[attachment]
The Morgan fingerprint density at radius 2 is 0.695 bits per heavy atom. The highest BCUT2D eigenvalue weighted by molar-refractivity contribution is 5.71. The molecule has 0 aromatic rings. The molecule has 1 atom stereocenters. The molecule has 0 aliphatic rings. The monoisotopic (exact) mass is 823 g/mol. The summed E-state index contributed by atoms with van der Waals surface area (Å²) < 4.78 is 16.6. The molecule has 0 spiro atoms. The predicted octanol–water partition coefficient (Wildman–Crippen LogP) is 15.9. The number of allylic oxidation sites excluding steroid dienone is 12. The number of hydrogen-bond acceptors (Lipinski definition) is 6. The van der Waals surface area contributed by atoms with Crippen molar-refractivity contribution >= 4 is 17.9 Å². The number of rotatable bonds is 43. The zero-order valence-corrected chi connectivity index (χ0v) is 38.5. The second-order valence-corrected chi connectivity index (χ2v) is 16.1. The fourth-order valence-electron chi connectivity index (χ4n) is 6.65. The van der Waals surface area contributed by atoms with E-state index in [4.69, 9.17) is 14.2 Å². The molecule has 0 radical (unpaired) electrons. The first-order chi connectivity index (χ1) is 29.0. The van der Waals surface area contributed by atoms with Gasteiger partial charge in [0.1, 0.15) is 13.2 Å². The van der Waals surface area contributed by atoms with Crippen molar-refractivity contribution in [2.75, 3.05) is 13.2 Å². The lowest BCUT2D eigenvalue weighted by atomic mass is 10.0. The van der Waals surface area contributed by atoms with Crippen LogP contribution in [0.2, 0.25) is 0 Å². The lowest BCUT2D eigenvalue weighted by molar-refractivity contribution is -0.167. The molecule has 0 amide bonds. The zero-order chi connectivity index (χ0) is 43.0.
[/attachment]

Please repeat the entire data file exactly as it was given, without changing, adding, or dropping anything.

The Morgan fingerprint density at radius 2 is 0.695 bits per heavy atom. The highest BCUT2D eigenvalue weighted by molar-refractivity contribution is 5.71. The molecule has 0 aromatic rings. The molecule has 1 atom stereocenters. The molecule has 0 aliphatic rings. The monoisotopic (exact) mass is 823 g/mol. The summed E-state index contributed by atoms with van der Waals surface area (Å²) < 4.78 is 16.6. The molecule has 0 spiro atoms. The predicted octanol–water partition coefficient (Wildman–Crippen LogP) is 15.9. The number of allylic oxidation sites excluding steroid dienone is 12. The number of hydrogen-bond acceptors (Lipinski definition) is 6. The van der Waals surface area contributed by atoms with Crippen molar-refractivity contribution >= 4 is 17.9 Å². The number of rotatable bonds is 43. The zero-order valence-corrected chi connectivity index (χ0v) is 38.5. The second-order valence-corrected chi connectivity index (χ2v) is 16.1. The fourth-order valence-electron chi connectivity index (χ4n) is 6.65. The van der Waals surface area contributed by atoms with E-state index in [4.69, 9.17) is 14.2 Å². The molecule has 0 radical (unpaired) electrons. The first-order chi connectivity index (χ1) is 29.0. The van der Waals surface area contributed by atoms with Gasteiger partial charge in [0.1, 0.15) is 13.2 Å². The van der Waals surface area contributed by atoms with Crippen molar-refractivity contribution in [2.75, 3.05) is 13.2 Å². The lowest BCUT2D eigenvalue weighted by atomic mass is 10.0. The van der Waals surface area contributed by atoms with Crippen LogP contribution in [0.2, 0.25) is 0 Å². The lowest BCUT2D eigenvalue weighted by molar-refractivity contribution is -0.167. The molecule has 0 amide bonds. The zero-order chi connectivity index (χ0) is 43.0.